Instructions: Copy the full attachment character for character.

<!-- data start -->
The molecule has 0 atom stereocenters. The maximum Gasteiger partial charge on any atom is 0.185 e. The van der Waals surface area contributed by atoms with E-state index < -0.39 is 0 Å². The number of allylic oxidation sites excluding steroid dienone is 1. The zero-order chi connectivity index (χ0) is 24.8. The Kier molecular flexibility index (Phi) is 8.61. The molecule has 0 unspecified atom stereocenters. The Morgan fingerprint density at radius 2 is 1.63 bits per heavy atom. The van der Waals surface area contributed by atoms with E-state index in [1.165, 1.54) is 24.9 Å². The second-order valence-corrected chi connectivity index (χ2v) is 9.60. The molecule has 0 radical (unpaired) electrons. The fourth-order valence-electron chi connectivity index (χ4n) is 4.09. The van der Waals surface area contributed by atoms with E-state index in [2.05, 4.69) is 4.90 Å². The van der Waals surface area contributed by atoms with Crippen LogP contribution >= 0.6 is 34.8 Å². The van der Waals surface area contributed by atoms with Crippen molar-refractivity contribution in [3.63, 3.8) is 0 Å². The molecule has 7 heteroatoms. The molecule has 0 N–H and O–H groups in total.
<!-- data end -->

The molecule has 0 atom stereocenters. The maximum Gasteiger partial charge on any atom is 0.185 e. The van der Waals surface area contributed by atoms with E-state index < -0.39 is 0 Å². The number of allylic oxidation sites excluding steroid dienone is 1. The zero-order chi connectivity index (χ0) is 24.8. The Kier molecular flexibility index (Phi) is 8.61. The molecule has 0 unspecified atom stereocenters. The Morgan fingerprint density at radius 2 is 1.63 bits per heavy atom. The van der Waals surface area contributed by atoms with E-state index in [1.165, 1.54) is 24.9 Å². The second-order valence-corrected chi connectivity index (χ2v) is 9.60. The molecule has 0 radical (unpaired) electrons. The fourth-order valence-electron chi connectivity index (χ4n) is 4.09. The van der Waals surface area contributed by atoms with E-state index in [2.05, 4.69) is 4.90 Å². The van der Waals surface area contributed by atoms with Crippen LogP contribution >= 0.6 is 34.8 Å². The van der Waals surface area contributed by atoms with Crippen molar-refractivity contribution in [3.63, 3.8) is 0 Å². The molecule has 7 heteroatoms. The molecule has 0 N–H and O–H groups in total.